Sure, writers specialize in playing this trick. That’s not my concern. My post was about the ethical calculations at the end of the season, based on the facts as they were known then. What “happens” after is of interest to me as a fan of the series, but as an ethicist, not at all.

      • Ah, but those things you refer to as “known facts” can hardly be justified as such, even from the vantage point of last season’s final episode, can they?

        As I highlighted previously, it was completely reasonable to doubt the claimed identity of Patrick’s victim. Patrick did not take adequate measures to confirm his identity, so he has no basis to be sure enough to kill on the basis of it.

        You wrote: “I’m evaluating the fictional story according to real life rules.” And of course, mistakes happen, not just in real life, but also in the stylised make-believe world of fiction. Which is why it’s generally a very bad idea to do something irrevocable like take a life in cold blood, when one has a choice. And this is why I still maintain that what Jane did was unjustified and unethical, even from the perspective of last season’s cliffhanger.

        The egregiously far-fetched analogy you constructed is irrelevant, because it would not have been considered reasonable (or even sane) to harbour such suspicions about African-Americans pre-emancipation. In contrast, it is completely reasonable to have harboured doubts about the identity and guilt of Jane’s victim last season. And that makes it unethical for Jane to have killed him on that flimsy basis alone. The fact that the mistake has been revealed for what it is simply vindicates my viewpoint, but is ultimately irrelevant to the “ethical calculations”, as you put it. *Even* if the victim had turned out to have been the real Red John all along, it would *still* have been unethical for Jane to have done what he did, without an adequate basis.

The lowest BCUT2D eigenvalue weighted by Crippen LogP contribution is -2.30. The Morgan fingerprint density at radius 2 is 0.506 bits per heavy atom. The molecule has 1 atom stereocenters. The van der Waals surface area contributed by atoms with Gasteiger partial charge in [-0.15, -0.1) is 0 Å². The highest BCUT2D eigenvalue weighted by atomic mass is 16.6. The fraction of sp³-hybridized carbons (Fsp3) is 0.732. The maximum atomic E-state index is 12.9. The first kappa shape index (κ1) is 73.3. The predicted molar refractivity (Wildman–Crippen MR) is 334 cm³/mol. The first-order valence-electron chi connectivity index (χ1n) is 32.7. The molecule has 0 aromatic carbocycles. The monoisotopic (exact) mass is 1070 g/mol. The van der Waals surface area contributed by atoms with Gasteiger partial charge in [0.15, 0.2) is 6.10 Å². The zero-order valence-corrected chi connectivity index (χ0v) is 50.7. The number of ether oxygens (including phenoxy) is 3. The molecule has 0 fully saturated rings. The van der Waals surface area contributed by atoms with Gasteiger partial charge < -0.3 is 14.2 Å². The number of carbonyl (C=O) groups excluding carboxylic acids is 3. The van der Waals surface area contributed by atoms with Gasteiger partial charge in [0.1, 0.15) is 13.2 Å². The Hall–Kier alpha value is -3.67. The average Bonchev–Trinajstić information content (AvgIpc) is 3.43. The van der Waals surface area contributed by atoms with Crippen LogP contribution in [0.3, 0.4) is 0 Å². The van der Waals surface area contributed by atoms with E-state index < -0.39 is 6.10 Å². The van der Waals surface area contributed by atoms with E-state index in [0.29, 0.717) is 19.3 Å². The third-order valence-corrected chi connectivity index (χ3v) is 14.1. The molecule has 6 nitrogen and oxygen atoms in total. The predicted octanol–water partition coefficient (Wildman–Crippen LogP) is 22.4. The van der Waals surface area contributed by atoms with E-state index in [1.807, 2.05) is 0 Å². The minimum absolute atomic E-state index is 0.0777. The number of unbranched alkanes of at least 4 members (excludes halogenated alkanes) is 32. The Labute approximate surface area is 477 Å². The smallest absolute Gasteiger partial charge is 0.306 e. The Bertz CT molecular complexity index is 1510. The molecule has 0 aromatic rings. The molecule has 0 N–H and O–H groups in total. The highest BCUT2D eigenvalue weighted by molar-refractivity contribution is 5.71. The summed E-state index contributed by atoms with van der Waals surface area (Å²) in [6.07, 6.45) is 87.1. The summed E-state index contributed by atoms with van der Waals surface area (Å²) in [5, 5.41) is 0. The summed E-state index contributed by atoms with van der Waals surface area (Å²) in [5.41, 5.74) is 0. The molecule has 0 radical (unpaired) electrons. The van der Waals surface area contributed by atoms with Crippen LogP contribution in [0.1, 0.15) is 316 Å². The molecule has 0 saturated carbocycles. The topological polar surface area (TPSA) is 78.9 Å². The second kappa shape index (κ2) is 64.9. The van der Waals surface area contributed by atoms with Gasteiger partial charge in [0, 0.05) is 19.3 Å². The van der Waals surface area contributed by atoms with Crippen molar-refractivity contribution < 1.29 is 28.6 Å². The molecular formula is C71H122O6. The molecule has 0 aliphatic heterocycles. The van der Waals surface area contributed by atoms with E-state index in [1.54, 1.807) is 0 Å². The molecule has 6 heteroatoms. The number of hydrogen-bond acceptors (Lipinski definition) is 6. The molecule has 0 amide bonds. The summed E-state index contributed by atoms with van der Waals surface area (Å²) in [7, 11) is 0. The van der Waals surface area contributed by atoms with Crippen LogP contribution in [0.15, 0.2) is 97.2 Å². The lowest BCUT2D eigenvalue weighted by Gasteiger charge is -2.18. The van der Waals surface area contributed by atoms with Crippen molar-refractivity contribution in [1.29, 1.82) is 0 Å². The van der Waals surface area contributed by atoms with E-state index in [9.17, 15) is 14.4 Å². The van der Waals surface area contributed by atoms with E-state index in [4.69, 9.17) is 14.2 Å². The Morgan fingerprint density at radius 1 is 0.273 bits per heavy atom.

Note that I didn’t even bother to reiterate the additional argument that I believe that Jane had a viable choice in how to deal with the guy – yet another thing that renders what Jane did unethical.

        • I not only said it was generally a bad idea, I wrote it was almost always a bad idea—wrong, in fact. And if it turns out (as I believe it will) that the man Jane killed WAS Red John, essentially pulling the kind of crazy suicide gotcha that Kevin Spacey played on Brad Pitt in “:Seven”, will you then say it is ethical?